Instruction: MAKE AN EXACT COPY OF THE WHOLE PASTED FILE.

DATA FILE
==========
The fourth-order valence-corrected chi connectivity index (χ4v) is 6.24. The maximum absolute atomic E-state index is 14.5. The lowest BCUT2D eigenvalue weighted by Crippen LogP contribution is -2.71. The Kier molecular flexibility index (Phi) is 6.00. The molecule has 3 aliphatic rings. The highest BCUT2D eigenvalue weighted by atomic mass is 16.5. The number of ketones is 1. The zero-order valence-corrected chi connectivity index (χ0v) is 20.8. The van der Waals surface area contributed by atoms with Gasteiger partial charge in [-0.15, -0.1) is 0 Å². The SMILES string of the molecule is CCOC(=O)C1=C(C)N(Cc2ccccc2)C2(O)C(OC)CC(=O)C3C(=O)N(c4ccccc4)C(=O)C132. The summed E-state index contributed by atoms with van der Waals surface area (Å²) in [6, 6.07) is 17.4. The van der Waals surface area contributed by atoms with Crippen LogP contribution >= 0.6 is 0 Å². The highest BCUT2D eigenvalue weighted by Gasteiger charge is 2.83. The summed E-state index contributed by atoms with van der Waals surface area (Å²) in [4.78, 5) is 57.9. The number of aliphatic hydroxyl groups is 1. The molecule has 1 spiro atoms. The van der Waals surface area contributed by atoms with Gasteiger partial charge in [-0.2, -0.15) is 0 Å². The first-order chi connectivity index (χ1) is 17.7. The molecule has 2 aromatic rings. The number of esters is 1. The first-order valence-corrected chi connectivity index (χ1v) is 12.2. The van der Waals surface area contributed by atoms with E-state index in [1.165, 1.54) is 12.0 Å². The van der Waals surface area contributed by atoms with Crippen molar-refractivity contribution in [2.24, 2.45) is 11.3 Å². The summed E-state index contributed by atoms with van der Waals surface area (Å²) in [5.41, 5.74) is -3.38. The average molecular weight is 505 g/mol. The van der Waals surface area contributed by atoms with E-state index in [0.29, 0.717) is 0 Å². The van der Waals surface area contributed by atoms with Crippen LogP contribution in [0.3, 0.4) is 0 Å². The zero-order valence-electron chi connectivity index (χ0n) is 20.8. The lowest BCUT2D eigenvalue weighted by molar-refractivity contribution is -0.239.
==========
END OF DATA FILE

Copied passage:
The fourth-order valence-corrected chi connectivity index (χ4v) is 6.24. The maximum absolute atomic E-state index is 14.5. The lowest BCUT2D eigenvalue weighted by Crippen LogP contribution is -2.71. The Kier molecular flexibility index (Phi) is 6.00. The molecule has 3 aliphatic rings. The highest BCUT2D eigenvalue weighted by atomic mass is 16.5. The number of ketones is 1. The zero-order valence-corrected chi connectivity index (χ0v) is 20.8. The van der Waals surface area contributed by atoms with Gasteiger partial charge in [-0.15, -0.1) is 0 Å². The SMILES string of the molecule is CCOC(=O)C1=C(C)N(Cc2ccccc2)C2(O)C(OC)CC(=O)C3C(=O)N(c4ccccc4)C(=O)C132. The summed E-state index contributed by atoms with van der Waals surface area (Å²) in [6, 6.07) is 17.4. The van der Waals surface area contributed by atoms with Crippen LogP contribution >= 0.6 is 0 Å². The highest BCUT2D eigenvalue weighted by Gasteiger charge is 2.83. The summed E-state index contributed by atoms with van der Waals surface area (Å²) in [4.78, 5) is 57.9. The number of aliphatic hydroxyl groups is 1. The molecule has 1 spiro atoms. The van der Waals surface area contributed by atoms with Gasteiger partial charge in [-0.2, -0.15) is 0 Å². The first-order chi connectivity index (χ1) is 17.7. The molecule has 2 aromatic rings. The number of esters is 1. The first-order valence-corrected chi connectivity index (χ1v) is 12.2. The van der Waals surface area contributed by atoms with E-state index in [1.165, 1.54) is 12.0 Å². The van der Waals surface area contributed by atoms with Crippen molar-refractivity contribution in [2.24, 2.45) is 11.3 Å². The summed E-state index contributed by atoms with van der Waals surface area (Å²) in [5.41, 5.74) is -3.38. The average molecular weight is 505 g/mol. The van der Waals surface area contributed by atoms with E-state index in [0.29, 0.717) is 0 Å². The van der Waals surface area contributed by atoms with Crippen LogP contribution in [0.3, 0.4) is 0 Å². The zero-order valence-electron chi connectivity index (χ0n) is 20.8. The lowest BCUT2D eigenvalue weighted by molar-refractivity contribution is -0.239.